K-tel Records

Long before playlists would become popular, compiling your own music wasn’t the easiest of tasks. Thankfully, a company called K-tel felt your pain and was happy to assist, by offering a plethora of music collections on TV, each with a catchy title and a selection of the most popular music of the day.

K-tel was founded in 1962 by a man named Philip Kives, and they were basically a marketing machine for a number of cookware items and other gadgets. Kives never had any intention of entering the music world, but he thought an album of country music hits might generate modest sales.

It did better than that, and by the 70s, K-Tel was releasing dozens of compilation albums.


K-tel records usually included 20 pop songs, presented in a sort of ambiguous, underlying theme that didn’t always hold true. For example, the album titled 20 Power Hits inexplicably contained a song by The Carpenters.

For the most part though, if you liked pop music, you would probably like the majority of songs on each record, titled with catchy names like Blockbuster, Hit Machine, Fantastic, Music Express, Mindbender and Sound Explosion.


As is often the case, one must put themselves into the era to understand why these records were so popular. The only other way to purchase these songs was either to buy the album they were originally on or buy the 45.

And with singles costing upwards of a buck, a five-dollar album that contained 20 hits from various superstars was a pretty good bargain, even if you didn’t necessarily like every offering.


K-tel is still in business to this day, although their glory days were unquestionably the 70s. Back then, it was common to catch at least one commercial each time you turned on the television.

As a result, millions of K-tel records made it into the public’s album collection, some of which are still fondly remembered to this day.


If you owned a K-tel record or three back in the day, I hope you’ll take a moment to share your thoughts and help us reminisce in our comments section below.

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7 Responses

  1. Pazi Steklo says:

    K-tel Records were always in my record collection dating back to 1972! The last one I purchased was in 1982. It was a great way to collect the songs of the day and those records have been a huge influence on my musical tastes today. Because of them and WABC radio (when they played top 40, anyone remember Dan Ingram?!) I became a musician myself. Good times. Good times indeed.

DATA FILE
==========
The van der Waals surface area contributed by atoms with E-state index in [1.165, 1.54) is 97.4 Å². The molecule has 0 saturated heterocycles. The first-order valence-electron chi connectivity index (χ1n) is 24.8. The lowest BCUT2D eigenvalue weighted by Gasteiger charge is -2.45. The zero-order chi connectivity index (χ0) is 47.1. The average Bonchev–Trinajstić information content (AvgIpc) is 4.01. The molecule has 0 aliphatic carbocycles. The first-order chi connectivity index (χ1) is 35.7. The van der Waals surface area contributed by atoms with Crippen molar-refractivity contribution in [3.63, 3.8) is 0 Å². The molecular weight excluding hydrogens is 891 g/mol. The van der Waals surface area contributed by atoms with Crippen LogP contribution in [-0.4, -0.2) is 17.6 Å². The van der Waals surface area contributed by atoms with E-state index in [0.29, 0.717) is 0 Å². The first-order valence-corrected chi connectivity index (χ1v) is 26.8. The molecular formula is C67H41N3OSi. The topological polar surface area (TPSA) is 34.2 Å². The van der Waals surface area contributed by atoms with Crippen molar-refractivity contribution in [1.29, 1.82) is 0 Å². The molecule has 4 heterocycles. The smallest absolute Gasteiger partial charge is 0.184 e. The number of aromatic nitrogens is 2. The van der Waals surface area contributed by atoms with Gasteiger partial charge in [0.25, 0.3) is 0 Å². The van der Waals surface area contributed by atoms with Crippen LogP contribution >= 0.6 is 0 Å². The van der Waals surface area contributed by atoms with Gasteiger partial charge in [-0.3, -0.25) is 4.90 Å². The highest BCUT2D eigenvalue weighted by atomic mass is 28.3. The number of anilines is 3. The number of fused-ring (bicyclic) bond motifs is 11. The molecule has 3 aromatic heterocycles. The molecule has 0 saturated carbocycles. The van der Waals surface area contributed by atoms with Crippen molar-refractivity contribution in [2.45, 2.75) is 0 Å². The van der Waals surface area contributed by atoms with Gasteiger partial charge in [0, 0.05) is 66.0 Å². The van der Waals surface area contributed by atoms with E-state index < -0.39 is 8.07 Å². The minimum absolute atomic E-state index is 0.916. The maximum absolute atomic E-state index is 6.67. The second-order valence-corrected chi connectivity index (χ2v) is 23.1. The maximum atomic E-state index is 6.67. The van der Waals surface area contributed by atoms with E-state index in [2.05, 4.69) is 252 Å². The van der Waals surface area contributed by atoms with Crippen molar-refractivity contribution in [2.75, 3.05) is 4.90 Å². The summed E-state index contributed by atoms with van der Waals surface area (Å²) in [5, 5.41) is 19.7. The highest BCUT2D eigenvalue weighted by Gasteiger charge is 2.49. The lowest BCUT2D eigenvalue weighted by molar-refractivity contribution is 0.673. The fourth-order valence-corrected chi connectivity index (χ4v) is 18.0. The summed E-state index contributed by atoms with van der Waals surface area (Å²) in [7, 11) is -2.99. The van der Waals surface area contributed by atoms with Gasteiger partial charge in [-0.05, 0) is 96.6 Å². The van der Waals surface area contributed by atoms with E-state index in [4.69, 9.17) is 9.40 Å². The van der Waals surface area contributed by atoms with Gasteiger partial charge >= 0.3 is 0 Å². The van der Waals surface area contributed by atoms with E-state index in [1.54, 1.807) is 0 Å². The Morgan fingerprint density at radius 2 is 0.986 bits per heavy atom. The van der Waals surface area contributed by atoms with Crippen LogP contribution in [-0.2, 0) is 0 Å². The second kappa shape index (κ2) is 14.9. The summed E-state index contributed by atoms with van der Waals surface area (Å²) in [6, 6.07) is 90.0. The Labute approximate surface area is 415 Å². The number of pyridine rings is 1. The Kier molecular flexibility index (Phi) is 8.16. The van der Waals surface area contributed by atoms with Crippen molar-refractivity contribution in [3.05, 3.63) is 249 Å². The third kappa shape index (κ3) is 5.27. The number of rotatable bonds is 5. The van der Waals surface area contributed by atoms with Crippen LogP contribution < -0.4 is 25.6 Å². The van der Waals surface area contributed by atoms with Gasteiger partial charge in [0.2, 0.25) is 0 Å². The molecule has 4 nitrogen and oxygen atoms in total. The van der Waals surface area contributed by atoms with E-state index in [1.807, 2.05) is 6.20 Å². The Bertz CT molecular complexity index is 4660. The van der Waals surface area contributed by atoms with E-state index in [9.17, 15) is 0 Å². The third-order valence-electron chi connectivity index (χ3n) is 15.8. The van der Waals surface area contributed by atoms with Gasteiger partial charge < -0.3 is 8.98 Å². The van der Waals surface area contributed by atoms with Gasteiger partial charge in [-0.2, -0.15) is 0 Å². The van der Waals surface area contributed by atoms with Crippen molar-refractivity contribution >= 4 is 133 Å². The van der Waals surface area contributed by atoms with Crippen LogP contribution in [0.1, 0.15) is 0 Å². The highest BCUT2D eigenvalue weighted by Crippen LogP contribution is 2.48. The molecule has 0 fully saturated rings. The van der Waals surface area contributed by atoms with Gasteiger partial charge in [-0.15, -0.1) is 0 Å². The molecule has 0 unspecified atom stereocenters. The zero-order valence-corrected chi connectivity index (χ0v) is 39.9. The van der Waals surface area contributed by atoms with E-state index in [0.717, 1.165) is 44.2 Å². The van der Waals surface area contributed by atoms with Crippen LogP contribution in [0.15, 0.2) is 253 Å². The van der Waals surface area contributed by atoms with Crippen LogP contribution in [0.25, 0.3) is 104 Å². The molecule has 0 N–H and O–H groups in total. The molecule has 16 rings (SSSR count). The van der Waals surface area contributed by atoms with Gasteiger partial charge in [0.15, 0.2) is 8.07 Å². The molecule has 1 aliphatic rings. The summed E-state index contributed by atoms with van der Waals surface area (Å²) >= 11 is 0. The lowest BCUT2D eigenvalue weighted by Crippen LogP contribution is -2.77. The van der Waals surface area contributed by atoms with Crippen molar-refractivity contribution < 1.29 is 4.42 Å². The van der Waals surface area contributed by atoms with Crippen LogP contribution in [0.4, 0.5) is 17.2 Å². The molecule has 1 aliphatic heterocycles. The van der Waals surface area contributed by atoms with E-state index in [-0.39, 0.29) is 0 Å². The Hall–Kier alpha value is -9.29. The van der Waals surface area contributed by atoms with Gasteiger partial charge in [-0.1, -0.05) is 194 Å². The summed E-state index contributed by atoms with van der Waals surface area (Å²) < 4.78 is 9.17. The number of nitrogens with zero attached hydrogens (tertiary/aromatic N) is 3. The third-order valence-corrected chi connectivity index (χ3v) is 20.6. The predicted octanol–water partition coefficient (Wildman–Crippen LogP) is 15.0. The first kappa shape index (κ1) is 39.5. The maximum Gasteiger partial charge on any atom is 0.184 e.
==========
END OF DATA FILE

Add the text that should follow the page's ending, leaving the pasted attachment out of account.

2. Jonathan Schult says:

    Like Pavlov’s dogs (only dumber), I too had to have every K-tel album when I saw the commercial for it. Even today I still look for them at record shows. My first one was “20 Explosive Hits” from 1970, and the last vinyl I bought was “Hit After Hit” in 1986. Of course, there are CDs now on the market, mere shadows of what once was. But it was a heady rush while it lasted.

  3. Brad says:

    K-Tel was the best known of a number of companies that bombarded the TV airwaves in the 70’s to sell compilation records not available in stores. All you had to do was send your money to a PO Box somewhere and wait the customary 6-8 weeks for delivery; the announcer always gave the useless admonition, “So you don’t forget, mail before midnight tomorrow!”

    One day, I actually caught the very fine print at the end of a commercial and discovered that one of these companies was quite local: Suffolk Marketing in Smithtown. I was disappointed to find that the address was a nondescript building without so much as a sign outside.

  4. Andrew A. Fernandez Jr. says:

    rewound radio playes every song.

  5. Jonathan Schult says:

    K-tel Records were always available at point of sale, never mail away. They were available everywhere from 7-11, Korvettes, McCrory’s and Mays to Woolworth’s.

  6. Adam Z says:

    I worked in the Summer of ’81 or ’82, in K-TEL Records plant in Bohemia, NY (Long Island).

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